One of the greatest obstacles in connection with the early forcing of Pines, Vines, Peaches, Strawberries, Cucumbers, etc, which has no doubt been forcibly experienced during the recent severe time, is the lamentably unmethodical - we had almost said stupid - way in which the houses are too frequently arranged and placed in relation to each other; when, as is very often the case, all these crops have to be forced simultaneously. Even in many of the most pretentious gardens, the arrangements are what may be termed the most haphazard and inconvenient. The various houses are dotted about, just as if there had been a shower of them. Their relations with each other, and with the heating-power, could scarcely be more stupidly planned. In many cases the houses are widely apart; or, if nearer each other, they are often on different levels. Every one of these early forcing structures should be, if possible, in the same range: the floors and hot-water pipes in the whole should as nearly as possible be on the same level, where all, or several of them, are heated by one boiler. The heat can then, in a severe winter and spring, be much more nicely balanced (as much by a judicious allotment of pipes as by valves) than when pipes from the same boiler are working at different levels.

This is a principle far too much ignored in erecting forcing-houses. And we appeal to those who have had experience of forcing-houses at different levels, heated from the same fire, if the attendant evils have not been very conspicuous during the past winter, when hard firing had to be resorted to.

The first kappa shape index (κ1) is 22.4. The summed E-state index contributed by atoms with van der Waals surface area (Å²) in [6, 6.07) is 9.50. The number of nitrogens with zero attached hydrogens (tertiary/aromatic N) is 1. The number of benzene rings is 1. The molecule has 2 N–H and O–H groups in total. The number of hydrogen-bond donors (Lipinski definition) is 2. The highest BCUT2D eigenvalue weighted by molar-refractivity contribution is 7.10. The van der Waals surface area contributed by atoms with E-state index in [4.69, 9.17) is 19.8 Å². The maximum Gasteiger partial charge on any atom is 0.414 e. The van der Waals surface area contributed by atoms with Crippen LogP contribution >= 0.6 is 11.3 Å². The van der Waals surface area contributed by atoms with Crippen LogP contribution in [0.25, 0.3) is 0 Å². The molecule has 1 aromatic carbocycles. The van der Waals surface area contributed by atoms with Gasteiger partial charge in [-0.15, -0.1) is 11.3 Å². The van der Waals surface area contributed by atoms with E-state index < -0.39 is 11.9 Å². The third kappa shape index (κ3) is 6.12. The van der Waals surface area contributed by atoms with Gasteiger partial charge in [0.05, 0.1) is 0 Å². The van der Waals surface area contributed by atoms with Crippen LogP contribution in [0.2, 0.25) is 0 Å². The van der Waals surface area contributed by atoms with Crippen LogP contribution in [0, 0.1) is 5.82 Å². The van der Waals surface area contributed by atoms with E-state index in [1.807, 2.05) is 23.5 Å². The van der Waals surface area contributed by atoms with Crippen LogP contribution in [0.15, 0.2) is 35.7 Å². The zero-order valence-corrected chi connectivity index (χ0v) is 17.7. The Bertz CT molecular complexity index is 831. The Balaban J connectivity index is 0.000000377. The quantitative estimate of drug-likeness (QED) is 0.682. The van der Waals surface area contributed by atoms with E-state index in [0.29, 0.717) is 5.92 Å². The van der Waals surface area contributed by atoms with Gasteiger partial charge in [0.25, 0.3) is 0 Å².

Small houses, necessarily enclosing a small or thin volume of air, are strongly advocated by some, as capable of being kept at a more equable temperature in cold, fitful, winter weather. A recent writer in a contemporary has laboured hard to prove this; but his demonstration appeared to us to be very lame and defective. Our experience, not to speak of anything else, has taught us the very reverse, and we have always found a small narrow structure fluctuate much more sensitively to the influence of cold or sun-heat from without. The principle involved we conceive to be the same as that by which a thin bar of iron, or a thin anything else, cools more quickly than a thicker one. We have for years cut Grapes and gathered Peaches in April from houses only 8 feet wide, and have done the same from much larger houses, and always found the larger ones more easily dealt with in the matter of steady temperature. And we consider no early vinery or peach-house, to be satisfactory in this respect, should be less than 16 feet wide; and we shall be disappointed if many early forcers have not verified this in the last severe winter.